Sep 21

Book about 1872 Murder Near Chatt

Most everyone who grew up in the Chatt area has heard about the murder of 13-year-old Mary Secaur in June 1872 and of the lynching of the two men who were jailed for her murder, Absalom Kimmel and Alexander McLeod.

Mary Arabelle Secaur was murdered on her way home from church one Sunday, murdered east of Chatt on Tama Road, nearly across the road from where the Farmer’s Picnic is held. Kimmel and McLeod were accused of murdering Mary and were being held in the Mercer County jail when a mob overcame the sheriff, took the prisoners from the jail, and hung two them.

I have read a little about this incident but have never really delved into it.

This past Monday Joe and I attended the program at the Shane’s Crossing Historical Society, to hear the speaker David Kimmel, an English professor at Heidelberg University in Tiffin, Ohio, who is also a descendant of one of the Secaur murder suspects. He spoke about the book he recently wrote and published, Outrage in Ohio: A Rural Murder, Lynching, and Mystery, which was released just a few weeks ago.

Outrage in Ohio, by David Kimmel, 2018.

A good number of people from the Chatt and Rockford area were also there Monday night to hear Kimmel, some of them Secaur descendants, some of them Kimmel descendants.

David Kimmel, author of Outrage in Ohio. (2018)

Monday evening Kimmel told about the families involved, discussed the murder and the lynching, and told why and how he used some of his own narrative in the book. Afterward, several members of the audience shared their thoughts and theories about the event. It was good program and Kimmel is an interesting speaker.

I purchased a copy of Kimmel’s book Monday evening and started reading it right away. It looks to be very interesting and informative.

Outrage in Ohio is an extensively-researched account of this murder and the events afterward. It appears that he has performed a “reasonably exhaustive search,” as we call it in genealogy research. He has searched through numerous sources in many places, talked to relatives and other individuals, and visited the area several times. There is a long list of end-notes at the back of the book that show his sources of information.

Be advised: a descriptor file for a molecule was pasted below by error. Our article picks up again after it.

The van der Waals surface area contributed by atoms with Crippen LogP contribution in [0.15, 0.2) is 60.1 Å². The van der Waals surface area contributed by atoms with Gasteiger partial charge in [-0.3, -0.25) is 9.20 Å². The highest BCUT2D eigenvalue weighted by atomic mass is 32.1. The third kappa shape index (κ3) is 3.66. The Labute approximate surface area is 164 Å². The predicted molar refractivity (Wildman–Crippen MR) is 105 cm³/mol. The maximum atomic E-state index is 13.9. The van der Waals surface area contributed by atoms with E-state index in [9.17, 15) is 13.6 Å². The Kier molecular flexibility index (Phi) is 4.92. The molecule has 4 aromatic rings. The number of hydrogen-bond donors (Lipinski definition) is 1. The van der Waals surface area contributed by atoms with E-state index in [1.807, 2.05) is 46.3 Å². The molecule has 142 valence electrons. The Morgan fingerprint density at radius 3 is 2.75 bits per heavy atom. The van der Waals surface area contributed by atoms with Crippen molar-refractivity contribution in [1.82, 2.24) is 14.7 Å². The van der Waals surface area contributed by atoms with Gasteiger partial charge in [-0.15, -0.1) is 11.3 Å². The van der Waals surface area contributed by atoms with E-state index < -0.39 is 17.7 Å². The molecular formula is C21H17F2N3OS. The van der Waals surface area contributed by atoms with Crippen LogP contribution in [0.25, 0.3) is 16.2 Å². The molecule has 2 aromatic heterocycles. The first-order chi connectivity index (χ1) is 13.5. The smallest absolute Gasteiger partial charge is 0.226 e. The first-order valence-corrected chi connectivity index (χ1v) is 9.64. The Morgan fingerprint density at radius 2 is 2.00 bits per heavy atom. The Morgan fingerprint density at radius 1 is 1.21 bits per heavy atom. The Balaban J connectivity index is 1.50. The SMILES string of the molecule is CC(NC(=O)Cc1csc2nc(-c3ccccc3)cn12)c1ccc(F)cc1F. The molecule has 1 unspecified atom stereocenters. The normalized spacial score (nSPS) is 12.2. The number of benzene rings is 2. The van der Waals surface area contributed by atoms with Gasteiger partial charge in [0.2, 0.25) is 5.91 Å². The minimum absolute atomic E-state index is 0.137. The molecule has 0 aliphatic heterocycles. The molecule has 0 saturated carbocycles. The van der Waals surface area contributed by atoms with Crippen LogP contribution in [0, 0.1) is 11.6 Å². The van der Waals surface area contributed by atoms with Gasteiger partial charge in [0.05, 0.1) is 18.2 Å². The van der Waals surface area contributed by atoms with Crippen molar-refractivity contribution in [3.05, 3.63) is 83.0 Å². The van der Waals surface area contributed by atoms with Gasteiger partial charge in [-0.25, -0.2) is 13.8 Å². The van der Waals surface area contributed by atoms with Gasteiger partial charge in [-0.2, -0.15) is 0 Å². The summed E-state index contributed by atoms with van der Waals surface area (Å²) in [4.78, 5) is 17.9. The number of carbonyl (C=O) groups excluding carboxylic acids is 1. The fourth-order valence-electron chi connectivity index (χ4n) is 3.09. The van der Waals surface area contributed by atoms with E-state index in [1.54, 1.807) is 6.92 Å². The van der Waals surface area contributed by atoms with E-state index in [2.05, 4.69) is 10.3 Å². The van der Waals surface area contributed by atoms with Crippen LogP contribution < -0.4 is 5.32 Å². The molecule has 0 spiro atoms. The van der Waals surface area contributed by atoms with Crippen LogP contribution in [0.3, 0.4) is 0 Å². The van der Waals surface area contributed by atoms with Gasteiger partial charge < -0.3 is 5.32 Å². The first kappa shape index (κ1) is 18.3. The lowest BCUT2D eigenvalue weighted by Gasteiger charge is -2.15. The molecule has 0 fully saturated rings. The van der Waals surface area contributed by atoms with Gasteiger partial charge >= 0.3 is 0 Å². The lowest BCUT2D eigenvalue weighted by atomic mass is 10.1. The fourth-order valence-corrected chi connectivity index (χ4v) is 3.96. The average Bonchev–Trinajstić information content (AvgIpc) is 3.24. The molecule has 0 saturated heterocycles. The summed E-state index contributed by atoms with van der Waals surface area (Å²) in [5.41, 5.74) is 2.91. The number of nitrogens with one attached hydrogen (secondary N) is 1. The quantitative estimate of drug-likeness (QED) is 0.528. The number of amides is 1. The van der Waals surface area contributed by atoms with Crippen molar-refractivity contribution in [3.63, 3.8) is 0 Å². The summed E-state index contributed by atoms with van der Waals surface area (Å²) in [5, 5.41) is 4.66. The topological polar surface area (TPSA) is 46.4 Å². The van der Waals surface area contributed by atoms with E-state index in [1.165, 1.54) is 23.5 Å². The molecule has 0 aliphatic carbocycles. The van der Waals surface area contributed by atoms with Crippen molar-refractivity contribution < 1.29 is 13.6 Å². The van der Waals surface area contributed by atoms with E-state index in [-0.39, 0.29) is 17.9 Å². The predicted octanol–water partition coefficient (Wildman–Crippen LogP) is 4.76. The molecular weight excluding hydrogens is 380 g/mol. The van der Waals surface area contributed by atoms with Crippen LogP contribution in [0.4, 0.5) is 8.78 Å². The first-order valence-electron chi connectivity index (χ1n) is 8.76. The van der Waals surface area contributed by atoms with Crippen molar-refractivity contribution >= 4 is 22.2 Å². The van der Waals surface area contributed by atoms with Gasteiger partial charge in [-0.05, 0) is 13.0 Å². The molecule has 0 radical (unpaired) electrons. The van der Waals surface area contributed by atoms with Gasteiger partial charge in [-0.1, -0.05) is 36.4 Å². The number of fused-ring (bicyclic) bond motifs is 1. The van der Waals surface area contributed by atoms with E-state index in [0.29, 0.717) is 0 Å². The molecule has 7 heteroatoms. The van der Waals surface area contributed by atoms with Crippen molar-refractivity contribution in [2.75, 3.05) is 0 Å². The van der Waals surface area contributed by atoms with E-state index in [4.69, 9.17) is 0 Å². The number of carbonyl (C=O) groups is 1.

He has tried to learn and tell about the people living near the Secaurs and Kimmels as well. Something we call the FAN Club Principle in genealogy—researching someone’s Friends, Associates, and Neighbors. You can learn a lot by researching these other people.

David Kimmel puts all this information together in his book, with a bit of historical fiction writing, giving you an idea of what the people may have been doing and thinking and feeling at the time.

This may be the only recently-compiled account of this incident. The facts and details are all in one book.

I know that Kimmel was looking for anything related to this incident and the people involved. A couple years ago he contacted me and asked to look through the 1842 Liberty Township Estray Book. He was looking for any information about the families involved and their neighbors. He told me about the book he was writing and I had been looking forward to its publication and reading it ever since.

Out of curiosity I looked up their death records and see that Mercer County Probate Deaths record the deaths of Mary A. Secaur, Absolem Kimmel, and Alex McLeod all on the same page, one after another: [1]

Columns: Number/Name/Date of Death/Married, Single, Widowed/Age/Place of Death/Place of BirthColumns: Occupation/Father/Mother/White, Colored/Cause of Death/Residence/By Whom Reported

After 146 years, parts and details of the story will likely always remain a mystery. Although there are several theories about what really happened and who was guilty, there are just some things we will never really know for sure. And I think this mystery is one of them.

Karen with author David Kimmel (2018) (David is just a little taller than me!)

 

[1] “Ohio, County Death Records, 1840-2001,” database with images, FamilySearch
(https://www.familysearch.org/ark:/61903/3:1:3QSQ-G9ZR-K811?i=64&cc=2128172 : viewed 20 Sep 2018), Mary A. Secaur, 23 Jun 1872; Liberty Township, Mercer Co., Vol. 1:42; FHL microfilm 914954.

Sep 18

Tombstone Tuesday–David Kreiselmeyer

David Kreiselmeyer, Zion Lutheran Cemetery, Schumm, Van Wert County, Ohio. (2011 photo by Karen)

This is the tombstone of David Kreiselmeyer, located in row 1 of Zion Lutheran Cemetery, Schumm, Van Wert County, Ohio. The marker is inscribed:

David
Sohn von
C. & S. Kreiselmeyer
geb. den. 3 October 1851
gest. den. 16 April 1865

David, son of C. & S. Kreiselmeyer, born 3 October 1851, died 16 April 1865.

David Kreiselmeyer was born on 3 October 1851, likely in Crawford County, Ohio, the son of Christoph and Susanna (Schwab) Kreiselmeyer. His baptism is not mentioned in Zion Schumm’s records because he was likely baptized before the family moved to Van Wert County.

David’s father was born in Germany and his mother was born in Ohio and they were married in Crawford County, Ohio, on 7 October 1847. [1]

The Kreiselmeyer family moved to Van Wert County, Ohio, sometime between 1850 and 1859. In 1860 they lived very close to my great-grandfather Louis Schumm, who was young boy at that time.